LAS VEGAS — Sales of gluten-free foods have peaked, said David Sprinkle, research director for the market research firm Packaged Facts. But he emphasized that reaching its peak does not mean category sales of gluten-free foods are falling.
Sales of gluten-free foods are forecast to reach $1,328 million in 2016, according to Packaged Facts’ “Gluten-free foods in the U.S.” report published in October. The figure represents a 6% change compared to 2015. In contrast, sales of gluten-free foods in 2013 were $837 million, an 86% change compared to the previous year.
Mr. Sprinkle added that the data he presented Oct. 5 during a presentation at SupplySide West, taking place Oct. 4-7 in Las Vegas, pertains only to products that would have gluten in them, but have been reformulated to eliminate the protein.
There are several reasons why category growth has slowed beyond the overall size of the market. Part of the sales ebb reflects general assumptions by consumers about gluten-free foods that correspond with slowing of growth. For example, Mr. Sprinkle said the number of consumers who said they are consuming gluten-free products to help manage their weight went to 10% in 2016 from 30% in 2010. During the same period, consumers who perceived gluten-free foods to be higher quality than those with gluten fell to 18% from 25%.
In order for sales of gluten-free products to continue on its current trajectory, Mr. Sprinkle said product developers are going to have to focus on combining the elimination of a negative with the addition of a positive.
“Consumers have figured out gluten-free chocolate chip cookies are not a health food,” he said. “Having a positive message is now required, whether it is the inclusion of whole grains, pulses or legumes. Consumers are looking for that balance in gluten-free products. One of the important things to do is choose your allies carefully, whether it is whole grains or added protein.”
Part of the product development quest is knowing about the ingredients in products, Mr. Sprinkle said.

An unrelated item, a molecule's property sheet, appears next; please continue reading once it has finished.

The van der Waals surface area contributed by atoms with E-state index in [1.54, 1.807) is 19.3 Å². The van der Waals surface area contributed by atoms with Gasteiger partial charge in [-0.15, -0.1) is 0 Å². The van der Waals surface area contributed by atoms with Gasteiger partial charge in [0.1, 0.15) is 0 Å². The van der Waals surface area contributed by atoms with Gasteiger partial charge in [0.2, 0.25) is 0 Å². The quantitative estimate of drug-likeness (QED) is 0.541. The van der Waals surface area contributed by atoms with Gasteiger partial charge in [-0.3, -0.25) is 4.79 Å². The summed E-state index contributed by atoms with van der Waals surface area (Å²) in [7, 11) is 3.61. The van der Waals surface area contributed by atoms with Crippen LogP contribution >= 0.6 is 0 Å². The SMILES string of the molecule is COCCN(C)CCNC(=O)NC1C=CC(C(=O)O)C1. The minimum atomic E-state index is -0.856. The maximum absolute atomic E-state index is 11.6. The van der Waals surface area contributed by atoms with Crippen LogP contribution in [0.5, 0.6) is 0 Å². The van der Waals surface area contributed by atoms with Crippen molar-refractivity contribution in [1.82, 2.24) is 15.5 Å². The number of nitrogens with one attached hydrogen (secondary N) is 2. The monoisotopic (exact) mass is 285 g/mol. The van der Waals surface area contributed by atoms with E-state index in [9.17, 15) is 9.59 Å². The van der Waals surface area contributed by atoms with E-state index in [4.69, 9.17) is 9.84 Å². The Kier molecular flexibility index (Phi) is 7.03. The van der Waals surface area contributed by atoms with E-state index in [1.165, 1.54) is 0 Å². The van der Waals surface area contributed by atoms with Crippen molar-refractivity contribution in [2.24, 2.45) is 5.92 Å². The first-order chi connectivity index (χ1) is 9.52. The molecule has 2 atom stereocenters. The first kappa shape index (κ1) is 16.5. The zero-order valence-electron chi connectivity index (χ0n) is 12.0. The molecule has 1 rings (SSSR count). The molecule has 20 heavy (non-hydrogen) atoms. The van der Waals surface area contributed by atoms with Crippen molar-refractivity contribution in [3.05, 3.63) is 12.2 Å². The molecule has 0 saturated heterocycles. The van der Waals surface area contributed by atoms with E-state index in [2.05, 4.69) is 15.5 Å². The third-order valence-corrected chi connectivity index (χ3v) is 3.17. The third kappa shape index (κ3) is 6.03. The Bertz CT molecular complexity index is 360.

“The consumer landscape is leaning toward knowing more about ingredients,” he said. “With that attention to ingredients there is the assumption that natural nutrients are better than those in processed foods. The gold standard of natural is whole foods like the apple. There is this distrust of processed foods. Natural nutrition remains the gold standard. This is important for gluten free as superfoods replace gluten in processed foods.”
For example, in the bread market next generation products will move beyond using rice flour or tapioca. Gluten alternatives include multi-grains or seeded grains and “bringing in these other health, ingredient notes people are looking for,” Mr. Sprinkle said.
At retail, he noted another opportunity is to add space to where gluten-free foods are sold within a store. Using the retailer Wegmens as an example, he noted the retailer is moving gluten-free to the perimeter and into the fresh bakery department.
“Taking it to the baking department with baguettes, brownies and cookies is smart, because fresh is something consumers are looking for,” he said.
Rachel Cheatham, chief executive officer of the Foodscape Group L.L.C., said gluten-free products that target such emerging trends as Paleo and keto also may provide additional opportunities.
“Gluten-free can link to other trends,” she said. “As a nutritionist I am not saying Paleo is good for you. But it is on trend and many Paleo products are also gluten-free so you can see how the trends can overlap.”
To conclude his presentation, Mr. Sprinkle said there are three things product developers must consider when developing new gluten-free foods. The first involves understanding consumer attitudes around gluten-free foods and developing that positive and negative attribute balance.
Second, he said a product’s label “also needs to be easy for consumer to read. The most successful products are the simplest.”Finally, he said product developers must meet the challenge of bridging the gap between products perceived as processed foods and those perceived as natural foods.